As we head into 2024, and all want to try to do things better than we have done, then here’s something for you to consider: if you’re not measuring employee burnout on your annual engagement surveys, take note: Recent data shows that as much as two-thirds of your workforce could be experiencing some degree of burnout.
To me this makes pretty serious reading, and so if you want to catch burnout before it escalates into employee resignations or operational breakdowns, you’ll need to start measuring exactly where and how severely it’s occurring.
This is important, because if you do find that a chunk of your workforce is at risk of (or already experiencing) burnout, it could be vey likely that you’ll need to teach your managers a different style of leadership.
For instance, we know from the test What’s Your Leadership Style? that how a leader manages employees’ workloads is an important determinant of their style.
Results from people who have taken the test show that about half of leaders lighten or increase the workload depending on the needs (financial, operational, etc.) of their department or organization.
The rest adjust the workload depending on the needs (emotional, interest, fatigue, etc.) of their employees.
Now, all things being equal, one approach isn’t better than the other.
But when people are burned out, adjusting workloads based on the emotional needs of your team is typically a better approach.
Leadership styles are important
The catch, of course, is that you’ve got to know the emotional needs, burnout risk, fatigue, etc., of your people.
And that’s where leadership styles come into play.
The Diplomat is the leader who cares deeply about the personal needs of employees, wants to create an environment in which employees genuinely like one another, and is especially concerned that employees find their work personally fulfilling.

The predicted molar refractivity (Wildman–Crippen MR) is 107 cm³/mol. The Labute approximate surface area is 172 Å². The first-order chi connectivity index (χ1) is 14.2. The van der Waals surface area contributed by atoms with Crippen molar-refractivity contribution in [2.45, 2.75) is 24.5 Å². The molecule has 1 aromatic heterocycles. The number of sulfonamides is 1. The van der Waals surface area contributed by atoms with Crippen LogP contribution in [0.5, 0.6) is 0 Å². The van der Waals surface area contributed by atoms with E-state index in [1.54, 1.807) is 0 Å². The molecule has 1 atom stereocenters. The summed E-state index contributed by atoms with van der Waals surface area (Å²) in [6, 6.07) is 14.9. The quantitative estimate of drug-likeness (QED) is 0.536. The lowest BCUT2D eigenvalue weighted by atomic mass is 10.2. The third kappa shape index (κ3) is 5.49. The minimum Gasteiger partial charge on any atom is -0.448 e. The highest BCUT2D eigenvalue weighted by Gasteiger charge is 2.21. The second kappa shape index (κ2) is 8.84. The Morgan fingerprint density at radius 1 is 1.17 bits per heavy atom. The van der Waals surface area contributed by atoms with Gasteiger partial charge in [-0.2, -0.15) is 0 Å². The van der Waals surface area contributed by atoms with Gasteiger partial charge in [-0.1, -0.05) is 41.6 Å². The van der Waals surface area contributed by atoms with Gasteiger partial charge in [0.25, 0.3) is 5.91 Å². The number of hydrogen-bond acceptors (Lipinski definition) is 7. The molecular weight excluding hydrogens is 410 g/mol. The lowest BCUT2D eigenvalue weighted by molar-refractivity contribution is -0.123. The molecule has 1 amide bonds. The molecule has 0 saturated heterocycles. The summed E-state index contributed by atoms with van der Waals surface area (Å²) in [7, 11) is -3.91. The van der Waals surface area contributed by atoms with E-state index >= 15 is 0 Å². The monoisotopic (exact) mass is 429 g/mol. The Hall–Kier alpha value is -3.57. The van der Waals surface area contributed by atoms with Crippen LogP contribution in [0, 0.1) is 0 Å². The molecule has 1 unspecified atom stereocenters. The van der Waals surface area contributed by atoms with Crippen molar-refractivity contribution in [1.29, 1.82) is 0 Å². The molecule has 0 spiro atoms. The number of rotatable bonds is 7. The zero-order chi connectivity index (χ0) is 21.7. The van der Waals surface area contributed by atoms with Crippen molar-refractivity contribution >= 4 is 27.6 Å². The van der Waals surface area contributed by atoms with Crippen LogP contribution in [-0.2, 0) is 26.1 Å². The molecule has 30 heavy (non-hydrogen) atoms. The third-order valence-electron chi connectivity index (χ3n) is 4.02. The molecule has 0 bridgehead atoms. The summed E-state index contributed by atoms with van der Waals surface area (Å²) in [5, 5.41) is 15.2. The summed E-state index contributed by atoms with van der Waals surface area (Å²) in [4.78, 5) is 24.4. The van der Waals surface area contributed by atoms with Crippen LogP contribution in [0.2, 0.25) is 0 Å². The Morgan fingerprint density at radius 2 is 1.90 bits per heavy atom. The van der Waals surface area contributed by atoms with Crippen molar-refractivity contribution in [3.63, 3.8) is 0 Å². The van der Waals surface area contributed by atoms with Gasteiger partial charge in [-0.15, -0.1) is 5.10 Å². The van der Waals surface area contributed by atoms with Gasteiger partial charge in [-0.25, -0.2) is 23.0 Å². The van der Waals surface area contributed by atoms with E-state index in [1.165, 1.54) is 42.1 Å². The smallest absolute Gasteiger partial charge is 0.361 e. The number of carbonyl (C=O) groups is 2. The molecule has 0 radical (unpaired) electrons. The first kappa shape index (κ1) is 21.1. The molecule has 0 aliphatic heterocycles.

They tend to be kind and giving and enjoy building deep personal bonds with their team.
A hallmark of leaders with this style is the frequent and empathic conversations they have with their team. They typically don’t let more than a day or two pass before checking in with their employees. Moreover, when they do touch base, they’re more interested in listening than talking.
An example of this is Ken Hicks, president, chairman & CEO of Academy Sports and Outdoors, Inc.
Even though the company has 268 stores and roughly $6 billion in sales, Hicks doesn’t let a day pass without checking-in with someone.
In a recent conversation, he shared with me that when he leaves at the end of the day, he doesn’t just say ”goodbye” to people.
Instead, he asks employees questions like, “What’d you do today?” or “What’d you accomplish? or “Do you feel good about it?”
In other words, Hicks’ questions prompt reflection.
“They think about it,” he tells me.
“When they tell me that they processed a difficult account or whatever they did, I have the opportunity to let them know that I appreciate what they accomplished and why it’s important.”
What Hicks does is not a complicated endeavor, and it’s well within the skillset of almost all leaders.
The problem is really one of prioritization.
How many leaders do you know who’ve blown off or rescheduled one-on-one meetings with employees?
How many leaders rush out the door at the end of the day without having a quick chat, a’la Ken Hicks?
Practicing the Diplomat leadership style doesn’t require years of training, but it does take a willingness to put your people first.
It’s not always easy to postpone writing that report or decline that external meeting request, but if you can dedicate even a little extra time to your team, you’re likely to see their engagement and motivation increase dramatically.
That’s got to be a good resolution for 2024.